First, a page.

Friday, December 28, 2007

No So Bright After All

Because Buzzard asked for it, here's what may have been the funniest post I sent from Bagram, almost five years ago:

Sent: Monday, January 06, 2003 8:06 AM
Subject: Day 71, Not so bright after all

It's official. I'm starting my TDY mustache today. A little late, true, but this is more by necessity than choice.

"You guys need anything else?"

"No, sir. You're good to go." A slight pause and a chuckle. "Do you need a flashlight?"

As I walked to the shower in the darkness tonight to take out my contacts, I was amazed by how much light that tiny little sliver of a moon was putting out. I could see my shadow. I could see the shadow of the sign in the middle of the path, the one with the big square plywood base and five-foot, four-by-four post with the "No Traffic!" sign nailed to the top of it. Go outside tonight and see for yourself, but give your eyes time to adjust. Mine had had plenty of time to adjust walking back from dinner. My night vision was great, on the way to the shower hut.

"I don't think you'll need any stitches, sir. The thing about cuts in that area is that they bleed like all get out."

"Tell me about it."

"We'll just clean it up and give you some bacitracin for it. Be careful shaving though, that's right on the edge there. Let me just wipe this blood off your face."

As soon as he starts wiping with the alcohol swab, I half chuckle, "That's not blood, that's a cut."

"How about this here on the tip of your nose."

"Ow. Yeah. Cut!" Chuckles all about.

Coming out of the brightly lit shower hut, my night vision was nonexistent. I couldn't see diddly. I stopped for just a second to get my bearings. Scanned my microlight quickly over the road immediately in front of me, then started forward. I remembered the sign, off to the right of my path. Couldn't be right in front of me because I could see the chem-lights tied to the gate ahead. You get used to navigating in the dark around here. You know where everything is, and if you can see light in the distance, you silhouette things as well. I was sure I was clear of the sign, because I could see those chem-lights, a hundred yards away. . . Five-foot sign; five-foot, six-inch eyeballs. One hundred eighty pounds or so of six-foot, one-inch pure stupidity planted firmly dead center on the front edge of the wide base, which, as luck would have it, was sitting a little off kilter on a rock, tilted the other way of course, so that the five-foot, four-by-four post now becomes a lever, like stepping on a garden rake, bearing the sign that says "No traffic!" at a rather high rate of speed, straight toward five-foot nose and upper lip just slightly below five-foot, six-inch eyeballs.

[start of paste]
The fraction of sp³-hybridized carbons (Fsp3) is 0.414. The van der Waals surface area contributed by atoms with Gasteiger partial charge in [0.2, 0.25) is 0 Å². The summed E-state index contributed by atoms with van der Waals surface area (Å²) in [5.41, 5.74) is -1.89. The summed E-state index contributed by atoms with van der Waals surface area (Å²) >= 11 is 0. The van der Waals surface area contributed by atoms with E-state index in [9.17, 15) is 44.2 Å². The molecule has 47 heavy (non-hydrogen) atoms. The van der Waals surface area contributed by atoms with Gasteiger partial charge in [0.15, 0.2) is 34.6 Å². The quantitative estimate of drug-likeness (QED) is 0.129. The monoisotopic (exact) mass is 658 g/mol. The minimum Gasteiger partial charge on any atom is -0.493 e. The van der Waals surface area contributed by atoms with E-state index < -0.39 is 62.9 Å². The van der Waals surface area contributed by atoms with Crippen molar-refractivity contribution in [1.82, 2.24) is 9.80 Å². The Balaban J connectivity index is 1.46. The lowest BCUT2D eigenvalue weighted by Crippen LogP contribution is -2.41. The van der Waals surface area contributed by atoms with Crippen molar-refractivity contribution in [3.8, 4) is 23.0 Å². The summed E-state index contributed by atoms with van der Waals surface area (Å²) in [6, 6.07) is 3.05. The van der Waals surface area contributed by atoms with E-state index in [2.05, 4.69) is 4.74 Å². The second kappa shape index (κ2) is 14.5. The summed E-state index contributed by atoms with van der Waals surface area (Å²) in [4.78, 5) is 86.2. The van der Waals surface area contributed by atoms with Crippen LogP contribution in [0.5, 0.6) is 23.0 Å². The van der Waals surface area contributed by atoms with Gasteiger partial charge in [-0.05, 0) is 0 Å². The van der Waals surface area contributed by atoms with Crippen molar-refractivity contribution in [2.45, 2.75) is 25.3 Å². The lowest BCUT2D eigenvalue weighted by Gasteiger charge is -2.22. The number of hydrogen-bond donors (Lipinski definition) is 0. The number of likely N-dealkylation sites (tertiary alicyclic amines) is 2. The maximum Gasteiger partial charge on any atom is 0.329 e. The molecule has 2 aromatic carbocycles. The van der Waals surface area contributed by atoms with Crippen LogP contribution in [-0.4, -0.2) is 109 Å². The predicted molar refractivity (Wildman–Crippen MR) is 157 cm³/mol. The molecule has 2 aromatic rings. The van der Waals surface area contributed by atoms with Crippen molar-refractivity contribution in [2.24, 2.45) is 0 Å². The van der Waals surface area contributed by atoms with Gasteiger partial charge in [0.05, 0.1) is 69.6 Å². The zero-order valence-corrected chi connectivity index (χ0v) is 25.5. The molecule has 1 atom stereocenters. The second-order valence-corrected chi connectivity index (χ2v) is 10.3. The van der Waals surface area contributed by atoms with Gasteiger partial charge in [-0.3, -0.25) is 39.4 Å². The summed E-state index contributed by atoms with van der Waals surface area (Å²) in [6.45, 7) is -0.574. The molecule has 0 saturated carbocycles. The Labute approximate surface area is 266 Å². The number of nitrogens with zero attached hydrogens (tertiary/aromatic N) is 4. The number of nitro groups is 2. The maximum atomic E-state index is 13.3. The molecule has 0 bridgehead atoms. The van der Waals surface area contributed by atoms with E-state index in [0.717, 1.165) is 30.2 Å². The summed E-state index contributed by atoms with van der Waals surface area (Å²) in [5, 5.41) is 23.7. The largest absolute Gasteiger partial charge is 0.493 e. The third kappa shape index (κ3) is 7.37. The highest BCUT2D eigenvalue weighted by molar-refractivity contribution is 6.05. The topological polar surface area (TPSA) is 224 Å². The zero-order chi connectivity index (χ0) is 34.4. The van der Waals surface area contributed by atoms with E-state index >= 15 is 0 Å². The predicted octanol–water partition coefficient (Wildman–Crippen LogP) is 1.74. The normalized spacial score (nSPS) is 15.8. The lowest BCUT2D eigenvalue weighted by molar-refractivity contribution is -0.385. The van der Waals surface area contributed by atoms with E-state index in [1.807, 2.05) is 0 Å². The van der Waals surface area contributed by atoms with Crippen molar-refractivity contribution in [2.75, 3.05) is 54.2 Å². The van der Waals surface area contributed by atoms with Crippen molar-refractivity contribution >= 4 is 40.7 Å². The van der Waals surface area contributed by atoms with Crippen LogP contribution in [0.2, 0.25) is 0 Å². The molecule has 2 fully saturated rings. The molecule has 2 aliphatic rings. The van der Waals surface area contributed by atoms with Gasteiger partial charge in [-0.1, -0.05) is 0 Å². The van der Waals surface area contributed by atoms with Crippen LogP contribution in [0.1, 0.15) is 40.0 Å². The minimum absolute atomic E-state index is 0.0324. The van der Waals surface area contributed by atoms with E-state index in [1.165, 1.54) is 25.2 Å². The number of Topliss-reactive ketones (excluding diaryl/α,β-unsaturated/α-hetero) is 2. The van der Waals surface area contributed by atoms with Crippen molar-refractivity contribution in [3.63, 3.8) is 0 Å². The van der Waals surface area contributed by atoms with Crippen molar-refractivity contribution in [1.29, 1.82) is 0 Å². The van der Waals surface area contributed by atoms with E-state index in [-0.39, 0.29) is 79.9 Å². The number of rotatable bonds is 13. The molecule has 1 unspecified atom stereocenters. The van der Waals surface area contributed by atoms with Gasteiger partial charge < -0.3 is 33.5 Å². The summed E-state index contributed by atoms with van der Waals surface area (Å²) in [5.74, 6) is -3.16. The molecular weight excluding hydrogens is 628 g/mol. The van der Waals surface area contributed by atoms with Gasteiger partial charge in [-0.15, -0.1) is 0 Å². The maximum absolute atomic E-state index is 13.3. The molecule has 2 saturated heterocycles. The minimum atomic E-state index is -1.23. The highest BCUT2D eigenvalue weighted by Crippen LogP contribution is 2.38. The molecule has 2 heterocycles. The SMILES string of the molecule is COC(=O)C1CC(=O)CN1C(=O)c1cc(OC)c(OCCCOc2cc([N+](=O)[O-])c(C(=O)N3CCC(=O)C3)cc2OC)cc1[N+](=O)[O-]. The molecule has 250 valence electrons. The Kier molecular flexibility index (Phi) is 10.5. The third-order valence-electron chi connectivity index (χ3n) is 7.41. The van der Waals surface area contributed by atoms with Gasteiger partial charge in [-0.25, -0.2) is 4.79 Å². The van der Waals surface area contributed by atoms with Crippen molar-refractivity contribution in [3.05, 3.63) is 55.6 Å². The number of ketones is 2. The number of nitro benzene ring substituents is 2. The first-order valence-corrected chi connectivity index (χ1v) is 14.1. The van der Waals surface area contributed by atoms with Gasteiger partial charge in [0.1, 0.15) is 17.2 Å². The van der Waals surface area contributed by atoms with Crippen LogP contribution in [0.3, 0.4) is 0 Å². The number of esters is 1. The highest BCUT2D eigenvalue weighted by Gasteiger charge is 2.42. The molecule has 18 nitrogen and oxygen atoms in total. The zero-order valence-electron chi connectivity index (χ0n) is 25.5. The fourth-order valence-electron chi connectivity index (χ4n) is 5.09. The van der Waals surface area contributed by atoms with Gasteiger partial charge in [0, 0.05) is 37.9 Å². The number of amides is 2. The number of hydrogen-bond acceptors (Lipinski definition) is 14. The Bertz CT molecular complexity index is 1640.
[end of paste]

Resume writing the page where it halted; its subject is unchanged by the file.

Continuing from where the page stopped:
That'll stop you in your tracks, let me tell you. I stood there for a few seconds, not quite sure whether I was going to keep standing or pass out. Glasses akilter. Wondering how many teeth I'd just lost. Even I had to chuckle when I thought about what that must have looked like, had anyone been watching through night-vision goggles. Then I began to feel the warm trickle down over my lips. I regained my balance, leaned forward so that the dripping blood would miss my DCUs and found my way back to the shower hut. Inside I dripped a path over to the sink where I could see my lip already swelling. The gash below my nose looked wide and deep. "Beauty," I thought. I leaned dripping over the sink, wet a towel and staunched the flow, and decided to head to the hospital to see how many stitches I'd need. When I walked in, still holding pressure on the gash below my nose, I said, "Is this where you come to apply for the dumbass award? I think I'm pretty much a shoe-in."

No stitches, it turns out. I'd laugh at myself, but it hurts to smile.

And that is why I look so damned serious in any photos taken of me that second week of January, 2003.